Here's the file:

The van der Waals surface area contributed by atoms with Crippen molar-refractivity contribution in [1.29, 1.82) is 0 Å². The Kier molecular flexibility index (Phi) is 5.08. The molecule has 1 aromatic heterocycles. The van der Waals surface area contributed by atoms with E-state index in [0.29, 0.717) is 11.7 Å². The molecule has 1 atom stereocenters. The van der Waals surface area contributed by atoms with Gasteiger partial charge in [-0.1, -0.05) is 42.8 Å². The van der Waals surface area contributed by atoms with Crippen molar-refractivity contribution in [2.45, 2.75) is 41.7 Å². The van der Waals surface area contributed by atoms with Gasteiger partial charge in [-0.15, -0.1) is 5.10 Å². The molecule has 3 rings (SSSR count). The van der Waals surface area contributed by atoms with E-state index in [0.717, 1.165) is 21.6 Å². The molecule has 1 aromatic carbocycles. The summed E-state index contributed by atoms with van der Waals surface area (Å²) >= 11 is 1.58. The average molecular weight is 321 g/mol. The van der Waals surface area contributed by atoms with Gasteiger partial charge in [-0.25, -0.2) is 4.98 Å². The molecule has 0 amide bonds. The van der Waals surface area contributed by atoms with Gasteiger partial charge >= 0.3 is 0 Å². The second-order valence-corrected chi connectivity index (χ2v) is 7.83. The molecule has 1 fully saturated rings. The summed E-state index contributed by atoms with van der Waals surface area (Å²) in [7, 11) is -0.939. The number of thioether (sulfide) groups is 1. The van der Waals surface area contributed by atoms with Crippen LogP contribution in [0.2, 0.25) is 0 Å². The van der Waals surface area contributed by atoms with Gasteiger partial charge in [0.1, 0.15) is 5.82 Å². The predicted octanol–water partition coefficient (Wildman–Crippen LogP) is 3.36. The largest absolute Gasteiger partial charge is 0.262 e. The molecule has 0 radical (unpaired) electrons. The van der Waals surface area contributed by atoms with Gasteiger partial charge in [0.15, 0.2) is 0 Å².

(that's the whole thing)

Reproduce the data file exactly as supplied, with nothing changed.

The van der Waals surface area contributed by atoms with Crippen molar-refractivity contribution in [1.29, 1.82) is 0 Å². The Kier molecular flexibility index (Phi) is 5.08. The molecule has 1 aromatic heterocycles. The van der Waals surface area contributed by atoms with E-state index in [0.29, 0.717) is 11.7 Å². The molecule has 1 atom stereocenters. The van der Waals surface area contributed by atoms with Gasteiger partial charge in [-0.1, -0.05) is 42.8 Å². The van der Waals surface area contributed by atoms with Crippen molar-refractivity contribution in [2.45, 2.75) is 41.7 Å². The van der Waals surface area contributed by atoms with Gasteiger partial charge in [-0.15, -0.1) is 5.10 Å². The molecule has 3 rings (SSSR count). The van der Waals surface area contributed by atoms with E-state index in [0.717, 1.165) is 21.6 Å². The molecule has 1 aromatic carbocycles. The summed E-state index contributed by atoms with van der Waals surface area (Å²) >= 11 is 1.58. The average molecular weight is 321 g/mol. The van der Waals surface area contributed by atoms with Gasteiger partial charge in [-0.25, -0.2) is 4.98 Å². The molecule has 0 amide bonds. The van der Waals surface area contributed by atoms with Gasteiger partial charge >= 0.3 is 0 Å². The second-order valence-corrected chi connectivity index (χ2v) is 7.83. The molecule has 1 fully saturated rings. The summed E-state index contributed by atoms with van der Waals surface area (Å²) in [7, 11) is -0.939. The number of thioether (sulfide) groups is 1. The van der Waals surface area contributed by atoms with Crippen LogP contribution in [0.2, 0.25) is 0 Å². The van der Waals surface area contributed by atoms with Gasteiger partial charge in [0.1, 0.15) is 5.82 Å². The predicted octanol–water partition coefficient (Wildman–Crippen LogP) is 3.36. The largest absolute Gasteiger partial charge is 0.262 e. The molecule has 0 radical (unpaired) electrons. The van der Waals surface area contributed by atoms with Gasteiger partial charge in [0.15, 0.2) is 0 Å².